8.2 The Old Testament: the Septuagint.

The Septuagint, or LXX, is the oldest Greek translation of the Old Testament. It was begun around 247 BC by seventy scholars in Alexandria, Egypt for an expanding community of Greek speaking Jews, and was completed no later than 117 BC. 7

R. K. Harrison confirms its early use: "While there are certain differences in New Testament usage, there is no doubt that of all Greek versions the LXX was employed predominantly and that it enjoyed independent existence in the period just prior to the time of Christ." 8 The Septuagint was also most likely the standard Old Testament text used by the early Christian church. Early LXX material is included in the Rylands Papyrus 458, which dates back to 150 BC. 9

8.3 The Old Testament: the Masoretic Text and others.

The Masoretic Text includes many copies of Old Testament books and works dated between AD 500-1000.10 One is the Codex Leningradensis: a complete copy of the Hebrew Old Testament dated at AD 1010 11 (a codex is a bound volume of cut sheets). It is the source on which the Hebrew texts of today are based. It resides in the Public Library of Leningrad, although the State of Israel has reportedly sought to acquire it. Another collection is the Allepo Codex which contains the entire Old Testament from the early tenth century AD.

Other early copies of scripture from the first centuries AD include the Freer Greek Manuscript V from the third century, Origen's Hexapla from AD 240, the Lucian Recension and the Hesychian Recension.12 The Samaritan Pentateuch is also an early copy of the Old Testament, but its value for comparison is disputed. This is for fear that unlike the Hebrews, Egyptians, or many other Eastern cultures, the "Samaritans did not possess a body of professional scribes as such at any given period in antiquity." 13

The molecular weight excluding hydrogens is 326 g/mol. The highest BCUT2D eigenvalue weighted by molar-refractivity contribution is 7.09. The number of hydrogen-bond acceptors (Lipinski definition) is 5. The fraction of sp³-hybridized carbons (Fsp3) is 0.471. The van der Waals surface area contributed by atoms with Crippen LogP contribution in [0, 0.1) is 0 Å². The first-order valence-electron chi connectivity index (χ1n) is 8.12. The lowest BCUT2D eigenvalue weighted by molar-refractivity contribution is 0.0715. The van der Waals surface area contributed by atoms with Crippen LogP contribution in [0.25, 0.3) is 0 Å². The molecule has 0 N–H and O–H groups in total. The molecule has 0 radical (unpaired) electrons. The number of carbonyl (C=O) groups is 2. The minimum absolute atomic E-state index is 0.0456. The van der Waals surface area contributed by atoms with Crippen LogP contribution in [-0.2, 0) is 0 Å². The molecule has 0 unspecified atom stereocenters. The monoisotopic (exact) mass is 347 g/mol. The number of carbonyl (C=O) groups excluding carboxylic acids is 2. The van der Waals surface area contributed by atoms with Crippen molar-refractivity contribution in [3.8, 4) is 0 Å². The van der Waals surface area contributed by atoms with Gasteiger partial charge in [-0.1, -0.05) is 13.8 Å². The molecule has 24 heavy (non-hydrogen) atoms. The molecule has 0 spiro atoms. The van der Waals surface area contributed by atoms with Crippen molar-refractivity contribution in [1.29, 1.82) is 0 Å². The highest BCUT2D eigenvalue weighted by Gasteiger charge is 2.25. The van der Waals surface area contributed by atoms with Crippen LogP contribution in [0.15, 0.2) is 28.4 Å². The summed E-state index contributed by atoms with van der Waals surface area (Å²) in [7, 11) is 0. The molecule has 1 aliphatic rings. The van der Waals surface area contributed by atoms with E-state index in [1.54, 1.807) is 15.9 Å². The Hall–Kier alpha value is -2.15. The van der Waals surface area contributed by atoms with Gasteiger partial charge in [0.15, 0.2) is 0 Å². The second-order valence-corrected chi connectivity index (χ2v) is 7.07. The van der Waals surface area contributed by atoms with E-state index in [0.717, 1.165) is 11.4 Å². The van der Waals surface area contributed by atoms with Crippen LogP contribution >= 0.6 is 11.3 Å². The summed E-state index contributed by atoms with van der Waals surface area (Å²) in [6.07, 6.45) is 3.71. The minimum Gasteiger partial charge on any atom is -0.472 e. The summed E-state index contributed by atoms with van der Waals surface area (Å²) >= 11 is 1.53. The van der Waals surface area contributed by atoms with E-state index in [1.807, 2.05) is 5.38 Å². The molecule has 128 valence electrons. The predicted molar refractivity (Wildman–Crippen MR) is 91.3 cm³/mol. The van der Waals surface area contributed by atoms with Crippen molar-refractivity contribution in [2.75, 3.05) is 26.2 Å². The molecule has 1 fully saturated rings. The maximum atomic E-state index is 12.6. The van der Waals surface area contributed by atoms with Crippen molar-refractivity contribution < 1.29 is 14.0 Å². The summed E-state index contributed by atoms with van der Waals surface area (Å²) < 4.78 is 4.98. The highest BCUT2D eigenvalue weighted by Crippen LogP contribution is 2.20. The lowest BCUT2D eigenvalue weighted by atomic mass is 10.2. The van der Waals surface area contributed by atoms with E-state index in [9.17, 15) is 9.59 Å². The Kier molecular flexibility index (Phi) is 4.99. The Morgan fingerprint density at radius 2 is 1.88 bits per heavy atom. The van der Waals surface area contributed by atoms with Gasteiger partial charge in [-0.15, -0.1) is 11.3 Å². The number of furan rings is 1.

8.4 The New Testament: various...

There are over 6,000 early manuscript copies or portions of the Greek New Testament in existence today. When we include the Latin Vulgate and other early versions, we have over 24,000 early copies or portions of the New Testament (twice that many when including quotes by early church fathers). Some of these date only twenty to thirty years from the original autographs. By comparison, of works by Plato and Aristotle very few copies exist at all, and those were written 1,200 to 1,400 years after the autographs. 14 According to a former director of the British Museum,

The interval then between the dates of original composition and the earliest extant evidence becomes so small as to be in fact negligible, and the last foundation for any doubt that the Scriptures have come down to us substantially as they were written has now been removed. Both the authenticity and the general integrity of the books of the New Testament may be regarded as finally established. 15